3 PowerShell Scripting techniques you must know with SQL Server AlwaysOn

By: Pinal Dave


Learning something completely new can pose as a challenge. This is something I have always felt when working with SQL Server. Till about 3-4 years back, I used to be so comfortable with TSQL that I was looking for things people were learning. That is the timeframe when I was introduced to the world of scripting with PowerShell. Lesser did I know that this is the future and how Microsoft has gone ahead and made life for people who shy away from the world of GUI so easy. PowerShell is no second class citizen when it comes to working with SQL Server too. In my blogs earlier, I had shown a number of ways to play with PowerShell scripts.

In this blog, I wanted to take a different spin to this because I personally thought to bring couple of important scripts that each one of us must know when working with SQL Server AlwaysOn. While setting up AlwaysOn, I have personally been using them from time to time and thought this is best suited if I share it to general public. I know these are not a big deal if you are a pro to PowerShell, but I think the learnings need to be shared.

The first script that I wanted to share is the step while working with SQL Server AlwaysOn, everyone needs to do this task. You will need to enable the Windows Features of Failover Clustering on each of the nodes that are part of AlwaysOn Availability group. Doing this using GUI by remoting into each of the servers can be a pain for sure.
This is exactly the place where automation using scripting can be quite helpful. Below script goes through 4 nodes (SQLNodes01 – SQLNodes04) and enables this Windows feature remotely via PowerShell.

$ServerGroup = new-pssession -computername SQLNodes01, SQLNodes02, SQLNodes03, SQLNodes04 -credential mycompany\sql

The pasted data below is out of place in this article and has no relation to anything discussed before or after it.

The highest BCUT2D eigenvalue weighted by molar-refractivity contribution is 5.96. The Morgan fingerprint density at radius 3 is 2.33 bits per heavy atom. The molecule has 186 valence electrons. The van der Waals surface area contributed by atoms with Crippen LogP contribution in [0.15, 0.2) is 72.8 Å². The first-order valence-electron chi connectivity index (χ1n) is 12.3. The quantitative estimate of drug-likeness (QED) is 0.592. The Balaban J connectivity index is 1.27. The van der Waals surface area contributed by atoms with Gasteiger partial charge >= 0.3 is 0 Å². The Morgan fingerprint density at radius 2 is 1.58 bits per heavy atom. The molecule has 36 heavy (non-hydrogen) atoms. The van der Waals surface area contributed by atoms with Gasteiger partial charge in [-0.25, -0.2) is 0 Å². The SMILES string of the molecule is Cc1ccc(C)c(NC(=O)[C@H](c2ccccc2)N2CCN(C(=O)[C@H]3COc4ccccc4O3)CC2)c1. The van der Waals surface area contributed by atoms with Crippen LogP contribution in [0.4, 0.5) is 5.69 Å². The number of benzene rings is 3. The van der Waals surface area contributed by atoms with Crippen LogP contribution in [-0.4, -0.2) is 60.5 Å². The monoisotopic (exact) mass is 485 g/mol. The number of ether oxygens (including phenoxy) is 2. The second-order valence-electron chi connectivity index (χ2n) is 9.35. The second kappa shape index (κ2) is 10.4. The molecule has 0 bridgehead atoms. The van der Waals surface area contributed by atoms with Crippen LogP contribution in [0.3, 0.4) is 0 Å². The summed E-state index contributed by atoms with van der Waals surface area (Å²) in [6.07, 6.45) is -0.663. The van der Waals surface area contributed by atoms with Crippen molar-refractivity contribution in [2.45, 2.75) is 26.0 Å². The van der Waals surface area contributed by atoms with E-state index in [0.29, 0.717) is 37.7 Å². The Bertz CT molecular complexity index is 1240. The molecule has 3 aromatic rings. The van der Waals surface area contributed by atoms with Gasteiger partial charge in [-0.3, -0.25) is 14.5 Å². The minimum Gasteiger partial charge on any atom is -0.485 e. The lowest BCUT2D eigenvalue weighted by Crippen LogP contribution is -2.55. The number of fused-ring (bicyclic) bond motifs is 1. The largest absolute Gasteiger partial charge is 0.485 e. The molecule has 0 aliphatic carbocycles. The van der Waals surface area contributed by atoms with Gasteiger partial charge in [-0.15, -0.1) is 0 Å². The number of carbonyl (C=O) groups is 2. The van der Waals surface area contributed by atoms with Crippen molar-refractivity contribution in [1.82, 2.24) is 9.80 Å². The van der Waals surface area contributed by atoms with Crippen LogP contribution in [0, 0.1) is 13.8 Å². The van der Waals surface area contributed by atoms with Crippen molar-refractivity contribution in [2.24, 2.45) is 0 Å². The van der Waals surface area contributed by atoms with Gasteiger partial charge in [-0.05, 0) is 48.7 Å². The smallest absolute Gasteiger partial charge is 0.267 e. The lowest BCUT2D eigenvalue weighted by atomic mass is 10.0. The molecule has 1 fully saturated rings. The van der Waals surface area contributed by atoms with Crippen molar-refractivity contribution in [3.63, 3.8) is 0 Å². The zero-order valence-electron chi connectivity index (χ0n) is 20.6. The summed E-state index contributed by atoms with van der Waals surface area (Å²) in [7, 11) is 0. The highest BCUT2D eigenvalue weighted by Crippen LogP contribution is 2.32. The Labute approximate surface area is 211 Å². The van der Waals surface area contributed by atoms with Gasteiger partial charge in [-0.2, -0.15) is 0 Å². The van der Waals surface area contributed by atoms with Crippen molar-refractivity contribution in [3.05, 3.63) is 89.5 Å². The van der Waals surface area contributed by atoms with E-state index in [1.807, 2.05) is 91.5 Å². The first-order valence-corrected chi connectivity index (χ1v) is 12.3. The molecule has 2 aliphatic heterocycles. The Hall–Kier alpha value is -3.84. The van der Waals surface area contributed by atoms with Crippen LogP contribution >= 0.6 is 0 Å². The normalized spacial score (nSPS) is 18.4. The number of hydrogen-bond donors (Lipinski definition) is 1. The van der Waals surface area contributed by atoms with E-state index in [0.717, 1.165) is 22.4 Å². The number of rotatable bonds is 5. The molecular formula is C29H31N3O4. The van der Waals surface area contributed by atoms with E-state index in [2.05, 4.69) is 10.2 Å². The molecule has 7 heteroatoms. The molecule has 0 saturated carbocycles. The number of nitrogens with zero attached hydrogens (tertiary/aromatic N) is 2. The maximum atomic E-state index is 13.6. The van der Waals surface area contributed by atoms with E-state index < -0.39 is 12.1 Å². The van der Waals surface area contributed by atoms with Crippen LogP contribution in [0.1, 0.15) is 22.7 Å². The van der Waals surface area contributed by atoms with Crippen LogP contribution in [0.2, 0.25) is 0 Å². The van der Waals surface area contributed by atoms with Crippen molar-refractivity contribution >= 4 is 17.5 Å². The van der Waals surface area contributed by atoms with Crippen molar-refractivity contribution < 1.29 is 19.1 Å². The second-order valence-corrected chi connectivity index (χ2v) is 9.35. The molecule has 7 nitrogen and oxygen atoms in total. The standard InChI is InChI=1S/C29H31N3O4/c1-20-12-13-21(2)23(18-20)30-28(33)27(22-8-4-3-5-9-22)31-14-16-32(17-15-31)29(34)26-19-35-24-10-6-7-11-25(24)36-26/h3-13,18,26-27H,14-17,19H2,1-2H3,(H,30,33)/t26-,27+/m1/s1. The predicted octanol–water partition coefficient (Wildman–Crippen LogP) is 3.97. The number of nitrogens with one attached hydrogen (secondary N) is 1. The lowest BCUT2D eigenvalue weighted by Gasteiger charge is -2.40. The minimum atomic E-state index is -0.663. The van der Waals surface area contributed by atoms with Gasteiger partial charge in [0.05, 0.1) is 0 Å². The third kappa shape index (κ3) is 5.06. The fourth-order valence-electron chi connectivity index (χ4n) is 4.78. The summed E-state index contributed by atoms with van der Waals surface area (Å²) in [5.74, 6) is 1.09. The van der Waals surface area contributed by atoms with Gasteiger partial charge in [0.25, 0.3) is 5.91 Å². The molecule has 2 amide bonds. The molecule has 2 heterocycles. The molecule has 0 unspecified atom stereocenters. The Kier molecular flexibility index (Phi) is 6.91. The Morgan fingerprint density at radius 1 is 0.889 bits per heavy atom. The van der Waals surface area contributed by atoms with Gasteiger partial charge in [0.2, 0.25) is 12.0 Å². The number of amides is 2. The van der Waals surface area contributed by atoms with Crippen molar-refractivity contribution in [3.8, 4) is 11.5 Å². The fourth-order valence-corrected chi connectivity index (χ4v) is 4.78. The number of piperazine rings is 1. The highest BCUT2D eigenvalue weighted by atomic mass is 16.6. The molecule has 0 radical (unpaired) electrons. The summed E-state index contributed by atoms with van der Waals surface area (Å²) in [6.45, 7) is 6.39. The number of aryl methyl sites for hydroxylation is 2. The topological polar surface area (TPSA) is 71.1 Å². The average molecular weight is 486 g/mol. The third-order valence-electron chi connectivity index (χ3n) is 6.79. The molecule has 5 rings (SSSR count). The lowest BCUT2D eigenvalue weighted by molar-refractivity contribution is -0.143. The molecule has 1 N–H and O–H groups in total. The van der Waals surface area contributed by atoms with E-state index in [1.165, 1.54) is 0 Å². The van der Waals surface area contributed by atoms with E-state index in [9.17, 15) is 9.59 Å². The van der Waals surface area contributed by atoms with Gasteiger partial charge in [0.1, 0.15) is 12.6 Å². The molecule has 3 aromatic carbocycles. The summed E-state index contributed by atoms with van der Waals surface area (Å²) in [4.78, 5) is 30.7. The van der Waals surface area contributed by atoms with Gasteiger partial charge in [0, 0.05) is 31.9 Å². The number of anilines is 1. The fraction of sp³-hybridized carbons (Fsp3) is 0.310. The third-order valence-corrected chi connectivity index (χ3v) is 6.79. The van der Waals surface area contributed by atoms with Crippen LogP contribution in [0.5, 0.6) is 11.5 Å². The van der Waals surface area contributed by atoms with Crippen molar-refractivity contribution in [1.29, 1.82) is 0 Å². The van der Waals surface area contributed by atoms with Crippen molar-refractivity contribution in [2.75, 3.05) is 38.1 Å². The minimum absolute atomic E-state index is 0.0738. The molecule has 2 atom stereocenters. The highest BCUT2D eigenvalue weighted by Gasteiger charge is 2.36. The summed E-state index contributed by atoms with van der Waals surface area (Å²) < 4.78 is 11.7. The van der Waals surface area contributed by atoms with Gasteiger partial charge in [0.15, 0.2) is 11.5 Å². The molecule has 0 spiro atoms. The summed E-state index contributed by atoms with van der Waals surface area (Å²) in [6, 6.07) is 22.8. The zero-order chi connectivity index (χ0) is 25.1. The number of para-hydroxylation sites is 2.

invoke-command -session $ServerGroup -scriptblock {Import-Module ServerManager}
invoke-command -session $ServerGroup -scriptblock {Add-WindowsFeature Failover-Clustering}

Don’t you think this is handy little capability that you want to have. I generally use this capability for building my consulting engagements of VMs to show SQL Server AlwaysOn.

The second script is an inspiration based on a recent task that I had to do in my consulting exercise. One of my client was having a 6 node AlwaysOn setup and was asking me which of the nodes are ready for doing a failover. I thought this was a simple yet powerful question. I had a PowerShell handy for this specific use case as shown below.

Get-ChildItem SQLSERVER:\Sql\BIGPINAL\DEFAULT\AvailabilityGroups | Test-SqlAvailabilityGroup | Where-Object { $_.HealthState -ne “Healthy” }

In this script, we will get all the nodes that are not healthy and we can easily take a call. But a simpler script is shown below for reference. Such simple questions can easily be answered using the DMVs available inside SQL Server.

— For Database States

SELECT replica_server_name ,database_name ,is_failover_ready
FROM sys.dm_hadr_database_replica_cluster_states drcs
INNER JOIN sys.availability_replicas ar
ON drcs.replica_id = ar.replica_id
ORDER BY 1,2

In the above script, the is_failover_ready column defines how the state is.

The list of scripts available in the case of SQL Server AlwaysOn is enormous. I am sure the internet is filled with many. In this blog, I wanted to bring some of the common scripts I have been using at length when working with AlwaysOn. I hope you will find these useful too as you start working with SQL Server AlwaysOn Availability Groups.

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